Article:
Add more When installing any wood floor the wood will follow the floor underneath. Normally this is not very drastic. As a hardwood installer, I do not fix sub-floor problems. This is not my trade. I will always point out any problems I think will be a problem with the installation. If I do not feel that I can do a good job, then I will pull off the job. I have them contact a carpenter of their choice or I will give them a # of one that I have used in the past that I know they can fix the problem to my satisfaction.
When installing wood, there are very few products that can be used to bring a floor to flat. With engineered there are even fewer things to use because of the short staples or nails. The only thing that can be done is take up the plywood in the bad area and fix the joist that is making it high or low.
The installer should have stopped the job and informed you of the problem before continuing the installation. They should not have to pay for fixing the floor, but they should remove the bad area so it can be addressed. They also should pay for any wood needed to finish the job. Keep their money until you are happy!
I am not a big fan of box stores, but if you have a problem they will fix it no matter what the circumstances. I used to work for one of them.
__________________



I LOVE THE SMELL OF SAWDUST IN THE MORNING!

Last edited by woodman58; 01-25-2014 at 07:38 PM. Reason: add more text
woodman58 is offline   Reply With Quote
Old 01-25-2014, 10:47 PM   #6
Newbie
 
Join Date: Nov 2010
Posts: 10
Rewards Points: 10
Default

Engineered hardwood over vinyl tile - am I being unreasonable or am I getting screwed


Thank you all for the information so far. At least I know now that I am not out of line. It is hard to fix this kind of potentially large problem, when one is already in the middle of laying the floor.
If they had checked the floor first and informed me of the problems, I could have addressed them right away and they could just have postponed the job for a few days or a week. I would not expect them to fix the problem or to pay for it, I would have gladly done that if I ended up with a better looking floor later. I still think that at least some improvement could have been achieved, by sanding and leveling - at least then I would have felt that some of the problem was at least somewhat addressed and a wave in the floor would then be easier to accept.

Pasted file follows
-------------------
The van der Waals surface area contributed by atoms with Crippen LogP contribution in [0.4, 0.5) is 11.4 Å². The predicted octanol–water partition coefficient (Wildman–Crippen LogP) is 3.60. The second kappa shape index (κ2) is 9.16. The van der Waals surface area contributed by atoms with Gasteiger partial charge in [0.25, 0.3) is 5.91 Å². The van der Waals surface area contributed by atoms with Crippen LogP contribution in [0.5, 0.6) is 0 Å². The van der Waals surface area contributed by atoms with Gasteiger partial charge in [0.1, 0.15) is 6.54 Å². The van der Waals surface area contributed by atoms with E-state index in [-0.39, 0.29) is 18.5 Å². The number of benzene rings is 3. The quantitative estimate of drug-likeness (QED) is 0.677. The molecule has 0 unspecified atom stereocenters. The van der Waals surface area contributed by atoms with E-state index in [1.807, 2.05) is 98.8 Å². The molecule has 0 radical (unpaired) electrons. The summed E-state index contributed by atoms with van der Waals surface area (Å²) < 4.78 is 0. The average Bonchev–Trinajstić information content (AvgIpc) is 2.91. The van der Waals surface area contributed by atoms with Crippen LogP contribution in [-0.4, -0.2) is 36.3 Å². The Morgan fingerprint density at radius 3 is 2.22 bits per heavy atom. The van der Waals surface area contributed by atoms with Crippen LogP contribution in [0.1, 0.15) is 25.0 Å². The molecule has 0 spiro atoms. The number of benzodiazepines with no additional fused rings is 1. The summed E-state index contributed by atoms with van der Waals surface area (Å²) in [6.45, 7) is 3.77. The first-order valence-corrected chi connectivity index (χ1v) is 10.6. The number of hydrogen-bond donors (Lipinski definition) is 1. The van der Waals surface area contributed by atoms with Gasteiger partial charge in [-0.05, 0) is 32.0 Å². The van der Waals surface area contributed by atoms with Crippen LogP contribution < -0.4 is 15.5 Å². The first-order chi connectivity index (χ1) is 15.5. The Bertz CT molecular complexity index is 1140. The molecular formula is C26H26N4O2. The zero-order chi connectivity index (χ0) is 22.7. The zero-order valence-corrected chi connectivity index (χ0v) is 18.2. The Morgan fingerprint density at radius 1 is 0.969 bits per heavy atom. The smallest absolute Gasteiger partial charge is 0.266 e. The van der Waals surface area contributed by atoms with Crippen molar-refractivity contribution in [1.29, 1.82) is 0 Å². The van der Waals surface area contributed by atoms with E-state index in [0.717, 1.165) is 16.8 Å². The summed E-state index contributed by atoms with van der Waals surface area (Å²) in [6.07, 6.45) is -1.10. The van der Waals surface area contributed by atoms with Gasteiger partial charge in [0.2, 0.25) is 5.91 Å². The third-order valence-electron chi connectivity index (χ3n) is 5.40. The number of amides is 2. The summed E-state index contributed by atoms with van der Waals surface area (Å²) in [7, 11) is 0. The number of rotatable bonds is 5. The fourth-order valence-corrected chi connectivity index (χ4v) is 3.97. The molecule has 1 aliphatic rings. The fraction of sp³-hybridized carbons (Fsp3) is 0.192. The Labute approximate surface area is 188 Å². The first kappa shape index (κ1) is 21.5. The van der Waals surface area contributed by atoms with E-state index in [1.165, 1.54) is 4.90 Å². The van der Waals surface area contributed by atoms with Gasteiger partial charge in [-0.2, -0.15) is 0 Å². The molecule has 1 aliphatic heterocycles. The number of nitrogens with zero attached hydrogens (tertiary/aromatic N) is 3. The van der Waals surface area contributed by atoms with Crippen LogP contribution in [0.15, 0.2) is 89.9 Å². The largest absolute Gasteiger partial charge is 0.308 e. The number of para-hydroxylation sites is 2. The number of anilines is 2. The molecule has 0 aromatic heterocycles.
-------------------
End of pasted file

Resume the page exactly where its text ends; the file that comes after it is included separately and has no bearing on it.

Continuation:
photopeter is offline   Reply With Quote
Old 01-26-2014, 06:44 AM   #7
Member
 
woodman58's Avatar
 
Join Date: Aug 2010
Location: Blackwell, Missouri
Posts: 454
Rewards Points: 250
Default

Engineered hardwood over vinyl tile - am I being unreasonable or am I getting screwed


A 5/8" floor is to thin to sand anything off the top. If you were using 3/4" flooring it could be done. But, not with 3/8". Your floor would be spongy. It sounded like the floor was more than 1/4" in 10' out of level. If it's not then I would not worry about it unless it bothered you a lot.
__________________



I LOVE THE SMELL OF SAWDUST IN THE MORNING!
woodman58 is offline   Reply With Quote
Old 01-26-2014, 07:39 AM   #8
Newbie
 
Join Date: Nov 2010
Posts: 10
Rewards Points: 10
Default

Engineered hardwood over vinyl tile - am I being unreasonable or am I getting screwed


Thank you, woodman58.
I now believe that your first suspicion is correct. There must be a problem with the joists, so it would be a structural problem after all.
Like I said, too bad nobody pointed that out to me before they started laying down the new floor. When the old laminate floor was still in, there was always a spot that seemed to be low in one area when I was walking over it, but I never really paid much attention to it and always thought, we'll get it fixed when we get a new floor. I even pointed it out to the owner when he first came over to quote the job. I was told then, that they have some sort of thin set underlay to fix problems like this.
By the way, the dip I have now in the floor is way more that a 1/4 inch over 10 feet. If I put down a 4 foot level, I have 3/4 of an inch dip on the right hand side of the level.
photopeter is offline   Reply With Quote
Old 01-26-2014, 08:39 AM   #9
Member
 
Jb1234's Avatar
 
Join Date: Aug 2012
Location: Chicago-area, il
Posts: 123
Rewards Points: 81
Default

Engineered hardwood over vinyl tile - am I being unreasonable or am I getting screwed


I originally typed a long winded answer, then deleted after I thought the post was old so I wouldn't look stupid. Lol. Yes the advice above is correct. The installer should have used a long level and made sure the floor was flat to the manufacturers specs. The installers sounded like hacks who gave you misinformation and do not know how to follow specs. When this floor fails the manufacturer's warranty won't back it because of the shoddy install.

My advice is before you have ANY work done and any product installed, you pull up the products spec sheet and see how it should be installed and what the specs are even if you aren't doing the install. As an example of the above, if you did, you would have seen that foam needed to have come up, and with a $20 6ft level you would have seen your floor was out if level and out of spec. 30 mins and 20 bucks on your end would have saved you all this frustration.